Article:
How computing power is driving the advances in biotechnology

Munich 30 November 2000At the Sanger Centre in the United Kingdom, Bill Blake, the Vice President of Compaq worldwide for High Performance Technical Computing, gave an overview of this market and importance, and highlighted Compaq's role and investments in new Alpha processors as well as their road map. The speaker particularly focused the field of protein research.


From genes and the research agents, and diagnostic and therapy, one moved to proteins, which results in therapeutic proteins and antibodies. Bill Blake mentioned that there are 120 to 280 therapeutic proteins, but less than 5 percent have been developed. There exists a total number of 5000 to 10.000 novel drug targets, but currently the pharmaceutical industry is only based on 500 drug targets.

Mr. Blake sees the genomic industry in three waves: the early pioneers with Genetech, Amgen, Biogen; the industrialisation with human genome science, Incyte and Celera; and the industrialisation of functional genomics with new technologies and new companies. The revenue growth for the bioinformatics IT market is expected to grow from more than 500 million US$ in 2000 to more than 1 billion in 2001 and more than 2.2 billion in 2002.

This has the following reasons:

  • computational biology develops rapidly
  • sequence data doubles every 12 months (2 x computing, 4 x storage)
  • complex analysis routines produce more data
  • improvement in algorithms and hardware efficiencies

There are three different elements besides availability (24x7), scalability and upgradability, which influence the selection of the vendors. The computation requires fast processors, large memory, 64 bits and lots of processors for the assembly, sequence searching and annotation codes. The data storage needs very large disk space and storage area networks. There, reliable fast back-up and retrieval capabilities are necessary, a field in which Oracle is standard. The last issue is the data distribution and integration. Here, a good response time for accessing and sending the data within a Web-based technology is a must.

Bill Blake listed the advantages of a Compaq solution: the best delivered bio-application performance with 64-bit solutions, optimised applications, the sometimes dramatically reduced run time, and a top price/performance. Compaq is able to deliver pre-staged and tested complex systems. It offers StorageWorks for reliability and flexibility, and has planning, deployment, and management services.

Mr. Blake also mentioned a large computational bioinformatics benchmark example, the reasons why a major U.S. commercial genomics company chose Compaq. The other Unix vendor needed 11 days (264 hours) to run the job and 3 days and 15 hours (87 hours) in the optimised version. Compaq only needed 7 hours in the first stage and 5 minutes in the optimised programme.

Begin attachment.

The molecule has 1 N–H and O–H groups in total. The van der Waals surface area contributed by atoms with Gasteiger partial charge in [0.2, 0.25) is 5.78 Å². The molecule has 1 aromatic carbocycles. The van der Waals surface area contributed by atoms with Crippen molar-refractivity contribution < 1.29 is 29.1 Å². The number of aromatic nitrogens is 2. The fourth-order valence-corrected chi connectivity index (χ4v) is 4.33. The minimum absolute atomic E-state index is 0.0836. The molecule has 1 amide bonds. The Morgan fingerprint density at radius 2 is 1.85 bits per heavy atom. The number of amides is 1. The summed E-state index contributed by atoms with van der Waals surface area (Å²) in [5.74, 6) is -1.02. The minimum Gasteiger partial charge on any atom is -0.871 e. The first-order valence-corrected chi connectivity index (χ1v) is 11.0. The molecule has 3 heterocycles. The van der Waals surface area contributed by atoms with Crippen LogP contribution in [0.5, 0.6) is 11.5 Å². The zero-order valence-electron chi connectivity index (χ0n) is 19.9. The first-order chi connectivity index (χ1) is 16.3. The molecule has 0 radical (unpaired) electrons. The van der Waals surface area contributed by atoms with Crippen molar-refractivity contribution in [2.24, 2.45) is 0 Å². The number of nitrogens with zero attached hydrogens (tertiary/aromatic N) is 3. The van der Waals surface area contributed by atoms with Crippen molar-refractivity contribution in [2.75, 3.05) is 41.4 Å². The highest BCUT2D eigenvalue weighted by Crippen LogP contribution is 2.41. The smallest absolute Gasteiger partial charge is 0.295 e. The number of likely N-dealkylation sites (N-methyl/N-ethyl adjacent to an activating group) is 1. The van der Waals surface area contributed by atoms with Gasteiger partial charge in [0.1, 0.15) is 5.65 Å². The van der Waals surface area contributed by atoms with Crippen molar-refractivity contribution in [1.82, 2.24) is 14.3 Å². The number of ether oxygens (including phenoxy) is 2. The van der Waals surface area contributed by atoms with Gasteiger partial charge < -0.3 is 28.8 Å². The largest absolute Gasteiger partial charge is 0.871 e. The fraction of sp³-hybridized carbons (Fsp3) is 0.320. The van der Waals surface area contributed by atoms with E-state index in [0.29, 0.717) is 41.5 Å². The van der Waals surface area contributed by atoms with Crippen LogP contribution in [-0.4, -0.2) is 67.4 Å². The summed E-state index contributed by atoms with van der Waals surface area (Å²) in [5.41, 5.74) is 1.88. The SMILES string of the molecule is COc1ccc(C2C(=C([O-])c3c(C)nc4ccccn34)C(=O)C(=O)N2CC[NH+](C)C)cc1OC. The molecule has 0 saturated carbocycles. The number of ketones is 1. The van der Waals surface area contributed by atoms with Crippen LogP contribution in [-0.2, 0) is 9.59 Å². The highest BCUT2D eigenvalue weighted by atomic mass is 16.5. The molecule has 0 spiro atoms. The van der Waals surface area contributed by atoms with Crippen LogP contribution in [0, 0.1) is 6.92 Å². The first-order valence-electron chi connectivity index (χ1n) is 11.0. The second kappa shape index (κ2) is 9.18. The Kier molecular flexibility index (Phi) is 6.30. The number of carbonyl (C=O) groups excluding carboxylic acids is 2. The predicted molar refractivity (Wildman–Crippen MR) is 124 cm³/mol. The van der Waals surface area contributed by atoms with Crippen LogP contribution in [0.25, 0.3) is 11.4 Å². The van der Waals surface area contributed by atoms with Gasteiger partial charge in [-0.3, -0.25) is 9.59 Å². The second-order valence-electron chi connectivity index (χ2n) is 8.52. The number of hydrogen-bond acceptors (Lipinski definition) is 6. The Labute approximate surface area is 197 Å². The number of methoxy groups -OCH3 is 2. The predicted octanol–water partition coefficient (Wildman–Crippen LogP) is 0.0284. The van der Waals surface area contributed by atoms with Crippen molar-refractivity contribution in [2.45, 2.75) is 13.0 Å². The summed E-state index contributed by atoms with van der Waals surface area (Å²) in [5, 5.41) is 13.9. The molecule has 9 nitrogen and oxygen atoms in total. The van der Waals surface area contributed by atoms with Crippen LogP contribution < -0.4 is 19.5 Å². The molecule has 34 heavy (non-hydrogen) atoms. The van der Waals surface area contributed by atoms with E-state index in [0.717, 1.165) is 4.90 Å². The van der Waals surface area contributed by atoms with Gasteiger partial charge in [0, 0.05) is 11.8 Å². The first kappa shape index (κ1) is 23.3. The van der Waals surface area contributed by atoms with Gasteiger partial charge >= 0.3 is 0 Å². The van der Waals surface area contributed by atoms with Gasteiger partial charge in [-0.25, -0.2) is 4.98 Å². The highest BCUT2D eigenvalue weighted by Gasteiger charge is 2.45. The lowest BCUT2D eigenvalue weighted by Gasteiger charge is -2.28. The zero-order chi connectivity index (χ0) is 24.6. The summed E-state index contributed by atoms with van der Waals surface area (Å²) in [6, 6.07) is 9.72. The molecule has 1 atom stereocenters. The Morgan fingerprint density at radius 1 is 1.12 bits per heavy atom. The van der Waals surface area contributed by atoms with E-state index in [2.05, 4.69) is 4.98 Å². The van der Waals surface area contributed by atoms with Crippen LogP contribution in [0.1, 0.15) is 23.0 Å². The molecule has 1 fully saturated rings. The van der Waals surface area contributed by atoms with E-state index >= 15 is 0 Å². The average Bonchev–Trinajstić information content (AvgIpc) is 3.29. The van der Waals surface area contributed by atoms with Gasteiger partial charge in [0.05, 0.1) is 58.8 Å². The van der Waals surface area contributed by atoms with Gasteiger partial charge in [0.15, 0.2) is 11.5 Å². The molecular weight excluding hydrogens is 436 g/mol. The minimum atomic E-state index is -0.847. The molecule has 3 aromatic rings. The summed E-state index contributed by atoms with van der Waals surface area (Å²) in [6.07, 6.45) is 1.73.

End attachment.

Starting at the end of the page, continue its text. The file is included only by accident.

According to Bill Blake's opinion, Compaq Alpha is the leading platform in bioinformatics, as for example the Sanger Centre, Washington University, St. Louis, the MIT Whitehead Institute, as well as the French Centre National de Séquençage utilise Alpha processors in their capacity as research institutes. In addition, Celera Genomics, Geneva Proteomics, Incyte Pharmaceuticals, and many more companies in industry have installed this platform.

Additionally, Mr. Blake described the actual and coming Alpha processors. His reason number 1 for choosing Compaq and Alpha is the processor. The current Alpha, EV67, has 667 MHz clock rate, leading to1.3 GFlop/s, the memory bandwidth is 2.4 GByte/s peak and 1.3 GByte/s measured. This is an 8-fold increase compared to the EV5. Moreover, the highly optimising compilers deliver the performance to the user.

The EV6 (21264) is scheduled to .5 to 1+ GHz, 1 to 2 GFlop/s. EV67 is the actual one, next is EV68 with 833 MHz, 1.67 GFlop/s. The EV7 (21364) has a faster clock, 1 to 1.5 GHz, 2 to 3 GFlop/s, large L2 cache on-chip. RAMBUS increases the bandwidth to 12.6 GByte/s, a four- to five-fold improvement. By the on-chip router, this processor is ready for glueless Shared Memory Processors (SMPs). The EV8 (21464) has a faster clock, 1.5 to 2 Ghz and is an 8-wide superscaler. It has a doubled instruction rate and delivers 6+ GFlop/s. It builds on EV7 structure. The simultaneous multi-threading boosts the sustained performance.

Compaq invests 300 million US$ per year for the Alpha and the operating system development. Mr. Blake also mentioned another aspect, namely the very fast and very scalable interconnect. The user has the choice between Myrinet and Quadrics interconnect. Last but not least, the system software is a differentiator. Some highlights to be considered constitute the parallel file system spanning multiple physical file systems, the coherent file access resource job management, Load Sharing Facility (LSF), and the parallel tools.

Uwe Harms

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